She finally successfully removed the chrysalis from the wall, transplanted it to some paper towels that were secured to sticks with pushpins in the Tupperware container. We secured the netting over the top and then looked at each other and said “now what?”
(The chrysalis habitat)
It was decided that my daughter would bring the chrysalis with her to her new dorm room in case the butterfly emerged while my wife and I were at work. We didn’t want the butterfly trapped for hours in the Tupperware container any more than we wanted it trapped on the screened-in porch.
The next morning, as we packed every last inch of our Chevy Tahoe with clothes and shoe racks and a dorm fridge and even a potted plant, we left a spot where my daughter could sit with the Tupperware chrysalis incubator on her lap.
Purdue does not allow pets in freshman dorm rooms with the exception of small aquarium fish but we figured that the chrysalis was not so much a pet as it was a project. And my daughter was getting ready to study plant science and botany, a field closely related to pollinators like the butterfly we hoped was still healthy after the chrysalis transplant.
Several upper classmen resident assistants were helping the freshman move into their dorms that morning and one of them asked my daughter “is that some sort of pet?” My daughter mumbled something and kept walking but later in the day told me she was worried she might get in trouble.
It was decided that the chrysalis, which had since been named Petaluda, the Greek word for “butterfly” (at least according to Google Translate), would return home with Mom and Dad (we had gone from Mommy and Daddy to Mom and Dad sometime in the years after the last of the butterfly kisses).
My wife and I knew it would be tough to go into our daughter’s nearly empty room for a while after dropping her off at college but, when we got back home, it was surprisingly easy to go in there and place Petaluda’s container on the shelves that once housed all of the plants. It was as if a small part of my daughter’s personality were still in the house.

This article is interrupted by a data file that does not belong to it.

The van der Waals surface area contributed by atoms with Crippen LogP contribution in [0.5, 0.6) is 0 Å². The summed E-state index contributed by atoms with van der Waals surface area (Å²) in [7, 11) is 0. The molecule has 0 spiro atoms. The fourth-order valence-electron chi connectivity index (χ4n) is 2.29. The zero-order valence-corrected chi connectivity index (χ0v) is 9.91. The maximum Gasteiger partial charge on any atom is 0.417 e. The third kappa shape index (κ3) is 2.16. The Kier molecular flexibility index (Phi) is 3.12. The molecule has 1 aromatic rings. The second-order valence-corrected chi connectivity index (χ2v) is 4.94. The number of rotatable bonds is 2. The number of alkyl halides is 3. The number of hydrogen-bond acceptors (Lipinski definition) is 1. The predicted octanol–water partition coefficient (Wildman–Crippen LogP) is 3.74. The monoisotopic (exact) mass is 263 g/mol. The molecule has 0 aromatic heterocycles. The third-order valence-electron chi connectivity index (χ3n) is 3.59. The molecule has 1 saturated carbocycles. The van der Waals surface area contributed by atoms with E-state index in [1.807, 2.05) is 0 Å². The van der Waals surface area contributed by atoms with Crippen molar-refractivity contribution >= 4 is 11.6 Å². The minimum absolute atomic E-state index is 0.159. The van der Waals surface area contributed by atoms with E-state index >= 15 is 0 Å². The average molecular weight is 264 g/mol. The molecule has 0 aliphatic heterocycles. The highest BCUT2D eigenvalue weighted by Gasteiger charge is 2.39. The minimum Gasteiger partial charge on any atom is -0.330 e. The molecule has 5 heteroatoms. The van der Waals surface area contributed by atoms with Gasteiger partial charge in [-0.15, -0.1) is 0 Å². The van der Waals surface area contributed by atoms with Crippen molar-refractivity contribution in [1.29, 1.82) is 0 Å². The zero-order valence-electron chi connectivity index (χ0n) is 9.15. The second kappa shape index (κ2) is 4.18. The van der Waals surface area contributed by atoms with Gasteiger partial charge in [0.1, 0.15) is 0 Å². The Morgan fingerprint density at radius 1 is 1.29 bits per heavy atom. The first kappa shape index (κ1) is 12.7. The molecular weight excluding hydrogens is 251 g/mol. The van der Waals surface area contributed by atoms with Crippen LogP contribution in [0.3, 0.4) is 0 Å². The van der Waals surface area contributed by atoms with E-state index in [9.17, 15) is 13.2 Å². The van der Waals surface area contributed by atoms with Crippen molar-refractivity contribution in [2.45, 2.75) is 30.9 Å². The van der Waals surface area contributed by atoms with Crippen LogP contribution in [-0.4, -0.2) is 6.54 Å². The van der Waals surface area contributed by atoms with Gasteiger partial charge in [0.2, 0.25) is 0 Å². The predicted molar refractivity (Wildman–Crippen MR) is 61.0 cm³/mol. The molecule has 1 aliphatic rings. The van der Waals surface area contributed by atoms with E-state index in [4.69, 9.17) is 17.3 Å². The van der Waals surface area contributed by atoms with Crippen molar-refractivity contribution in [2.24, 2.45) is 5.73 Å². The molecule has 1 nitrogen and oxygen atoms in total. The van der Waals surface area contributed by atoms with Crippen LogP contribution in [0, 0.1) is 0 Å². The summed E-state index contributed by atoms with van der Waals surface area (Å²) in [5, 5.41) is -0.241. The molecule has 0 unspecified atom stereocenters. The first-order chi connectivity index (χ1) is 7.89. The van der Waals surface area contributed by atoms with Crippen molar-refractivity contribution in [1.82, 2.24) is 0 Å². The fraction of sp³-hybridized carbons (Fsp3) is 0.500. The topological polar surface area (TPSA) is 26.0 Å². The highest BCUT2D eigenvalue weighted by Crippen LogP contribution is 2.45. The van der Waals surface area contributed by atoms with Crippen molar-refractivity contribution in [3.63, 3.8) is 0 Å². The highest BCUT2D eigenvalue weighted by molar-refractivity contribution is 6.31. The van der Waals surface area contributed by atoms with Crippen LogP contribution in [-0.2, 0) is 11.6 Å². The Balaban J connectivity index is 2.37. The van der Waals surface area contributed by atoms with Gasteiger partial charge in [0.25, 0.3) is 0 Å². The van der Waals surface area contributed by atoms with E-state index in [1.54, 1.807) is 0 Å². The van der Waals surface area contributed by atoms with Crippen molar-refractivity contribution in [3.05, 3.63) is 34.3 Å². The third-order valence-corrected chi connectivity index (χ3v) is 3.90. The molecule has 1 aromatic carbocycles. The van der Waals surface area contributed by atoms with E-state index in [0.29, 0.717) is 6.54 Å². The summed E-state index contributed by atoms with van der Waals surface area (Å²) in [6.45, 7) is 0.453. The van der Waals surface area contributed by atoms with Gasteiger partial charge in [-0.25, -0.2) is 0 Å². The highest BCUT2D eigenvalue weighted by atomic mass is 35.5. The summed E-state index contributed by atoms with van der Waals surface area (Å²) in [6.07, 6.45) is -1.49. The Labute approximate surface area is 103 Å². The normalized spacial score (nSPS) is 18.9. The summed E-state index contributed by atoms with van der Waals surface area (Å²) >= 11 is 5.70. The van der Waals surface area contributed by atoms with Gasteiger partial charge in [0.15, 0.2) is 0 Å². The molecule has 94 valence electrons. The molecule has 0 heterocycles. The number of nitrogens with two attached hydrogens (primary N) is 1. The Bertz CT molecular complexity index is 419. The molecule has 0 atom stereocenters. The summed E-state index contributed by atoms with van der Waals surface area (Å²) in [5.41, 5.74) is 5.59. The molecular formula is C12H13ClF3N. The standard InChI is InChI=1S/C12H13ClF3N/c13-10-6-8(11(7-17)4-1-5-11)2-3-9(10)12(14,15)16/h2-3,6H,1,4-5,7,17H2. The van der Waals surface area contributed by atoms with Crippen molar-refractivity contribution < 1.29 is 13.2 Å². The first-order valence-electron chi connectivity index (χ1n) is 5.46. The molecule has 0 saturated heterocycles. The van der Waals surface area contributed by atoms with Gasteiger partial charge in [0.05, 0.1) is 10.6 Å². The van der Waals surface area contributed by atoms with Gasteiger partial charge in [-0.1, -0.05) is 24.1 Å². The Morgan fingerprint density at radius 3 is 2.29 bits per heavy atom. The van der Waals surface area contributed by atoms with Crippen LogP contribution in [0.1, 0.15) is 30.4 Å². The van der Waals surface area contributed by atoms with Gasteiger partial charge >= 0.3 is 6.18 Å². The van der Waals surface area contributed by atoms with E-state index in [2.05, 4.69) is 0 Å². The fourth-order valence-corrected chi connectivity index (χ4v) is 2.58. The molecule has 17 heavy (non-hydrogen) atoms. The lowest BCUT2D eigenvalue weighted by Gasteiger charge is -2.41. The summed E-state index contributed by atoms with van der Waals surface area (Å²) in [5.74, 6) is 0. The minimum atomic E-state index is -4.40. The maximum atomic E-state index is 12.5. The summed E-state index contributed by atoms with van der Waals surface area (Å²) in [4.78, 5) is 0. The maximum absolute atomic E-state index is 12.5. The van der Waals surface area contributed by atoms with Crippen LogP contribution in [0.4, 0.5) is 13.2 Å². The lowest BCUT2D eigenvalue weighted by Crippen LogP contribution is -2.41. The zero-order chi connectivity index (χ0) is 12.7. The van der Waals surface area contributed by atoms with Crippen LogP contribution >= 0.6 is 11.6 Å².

Three days after returning from Purdue I made my daily, afternoon, post-work butterfly welfare check. The chrysalis, while still attached to the paper towel, stick and pushpin infirmary, had split open and was now empty. There, clinging to the underside of the costume tutu netting on top of the Tupperware container was Petaluda, the black swallowtail butterfly.
She was flapping her wings, drying them off after her emergence from the cocoon. I gently picked up the container, grabbed my cell phone to document the moment (has there been an undocumented moment in any of our lives in the past decade?) and headed for the back door and the screened-in porch where this all began.
I left the porch, went into the backyard and over to my daughter’s butterfly and pollinator garden. I carefully removed the costume tutu netting, with Petaluda still clinging to it, and placed it on one of the native prairie plants. She immediately moved off of the netting on to the plant and continued to dry her wings, now flapping them in the light afternoon breeze.
(Petaluda on the plant)
I stood and watched her for a few moments before heading back to the house to finish changing out of my work clothes. About 20 minutes later I went back out to check on Petaluda to make sure this whole saga didn’t end with her being eaten by a crow or laying upside down in the dirt.
She was still sitting on the plant where I left her but, as I approached, while maybe ten to fifteen feet away from her, she took flight. She flew around the other garden plants briefly, rose up in the air, circled a bit of the backyard and flew over our fence toward a large grove of trees.
I lost sight of her pretty quickly and tried to follow where she had gone but was not able to see her again.
I turned to collect the Tupperware container and netting and checked my phone to look at the pictures and videos of Petaluda on the plant that I would soon be sending my daughter.
I was pleased with what I had managed to film. My daughter was super pleased with what I texted her. She posted the pictures on her Facebook page with the comment “thanks Dad for keeping an eye on her!” She got a dozen likes right away and some comments started to trickle in.
And, even though she wasn’t there and she doesn’t realize it, my daughter gave her Daddy one last butterfly kiss before spreading her wings and flying off into the world.